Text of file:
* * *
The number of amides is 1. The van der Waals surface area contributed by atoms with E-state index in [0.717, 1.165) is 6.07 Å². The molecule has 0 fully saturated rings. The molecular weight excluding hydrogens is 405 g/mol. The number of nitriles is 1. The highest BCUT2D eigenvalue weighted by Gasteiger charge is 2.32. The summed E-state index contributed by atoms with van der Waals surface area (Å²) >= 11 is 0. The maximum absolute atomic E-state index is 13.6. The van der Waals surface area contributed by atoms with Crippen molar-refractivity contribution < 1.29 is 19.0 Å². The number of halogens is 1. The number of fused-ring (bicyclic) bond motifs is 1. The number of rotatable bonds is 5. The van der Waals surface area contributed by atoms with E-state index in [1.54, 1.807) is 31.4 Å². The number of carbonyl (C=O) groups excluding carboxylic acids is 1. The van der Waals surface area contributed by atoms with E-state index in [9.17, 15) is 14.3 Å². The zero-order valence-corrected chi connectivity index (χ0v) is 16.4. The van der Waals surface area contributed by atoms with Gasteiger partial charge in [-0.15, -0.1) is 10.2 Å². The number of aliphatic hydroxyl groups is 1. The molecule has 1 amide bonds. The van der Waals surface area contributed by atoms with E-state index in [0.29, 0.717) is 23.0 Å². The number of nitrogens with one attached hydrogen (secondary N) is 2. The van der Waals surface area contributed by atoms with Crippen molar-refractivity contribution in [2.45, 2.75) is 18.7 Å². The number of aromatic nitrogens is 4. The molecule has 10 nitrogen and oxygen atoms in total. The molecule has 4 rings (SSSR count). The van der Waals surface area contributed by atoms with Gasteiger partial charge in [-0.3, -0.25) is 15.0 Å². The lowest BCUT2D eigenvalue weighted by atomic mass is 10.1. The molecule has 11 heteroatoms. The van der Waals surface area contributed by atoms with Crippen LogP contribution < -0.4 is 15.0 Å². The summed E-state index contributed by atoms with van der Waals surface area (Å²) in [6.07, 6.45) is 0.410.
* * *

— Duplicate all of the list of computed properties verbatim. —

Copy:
The number of amides is 1. The van der Waals surface area contributed by atoms with E-state index in [0.717, 1.165) is 6.07 Å². The molecule has 0 fully saturated rings. The molecular weight excluding hydrogens is 405 g/mol. The number of nitriles is 1. The highest BCUT2D eigenvalue weighted by Gasteiger charge is 2.32. The summed E-state index contributed by atoms with van der Waals surface area (Å²) >= 11 is 0. The maximum absolute atomic E-state index is 13.6. The van der Waals surface area contributed by atoms with Crippen molar-refractivity contribution < 1.29 is 19.0 Å². The number of halogens is 1. The number of fused-ring (bicyclic) bond motifs is 1. The number of rotatable bonds is 5. The van der Waals surface area contributed by atoms with E-state index in [1.54, 1.807) is 31.4 Å². The number of carbonyl (C=O) groups excluding carboxylic acids is 1. The van der Waals surface area contributed by atoms with E-state index in [9.17, 15) is 14.3 Å². The zero-order valence-corrected chi connectivity index (χ0v) is 16.4. The van der Waals surface area contributed by atoms with Gasteiger partial charge in [-0.15, -0.1) is 10.2 Å². The number of aliphatic hydroxyl groups is 1. The molecule has 1 amide bonds. The van der Waals surface area contributed by atoms with E-state index in [0.29, 0.717) is 23.0 Å². The number of nitrogens with one attached hydrogen (secondary N) is 2. The van der Waals surface area contributed by atoms with Crippen molar-refractivity contribution in [2.45, 2.75) is 18.7 Å². The number of aromatic nitrogens is 4. The molecule has 10 nitrogen and oxygen atoms in total. The molecule has 4 rings (SSSR count). The van der Waals surface area contributed by atoms with Gasteiger partial charge in [-0.3, -0.25) is 15.0 Å². The lowest BCUT2D eigenvalue weighted by atomic mass is 10.1. The molecule has 11 heteroatoms. The van der Waals surface area contributed by atoms with Crippen LogP contribution < -0.4 is 15.0 Å². The summed E-state index contributed by atoms with van der Waals surface area (Å²) in [6.07, 6.45) is 0.410.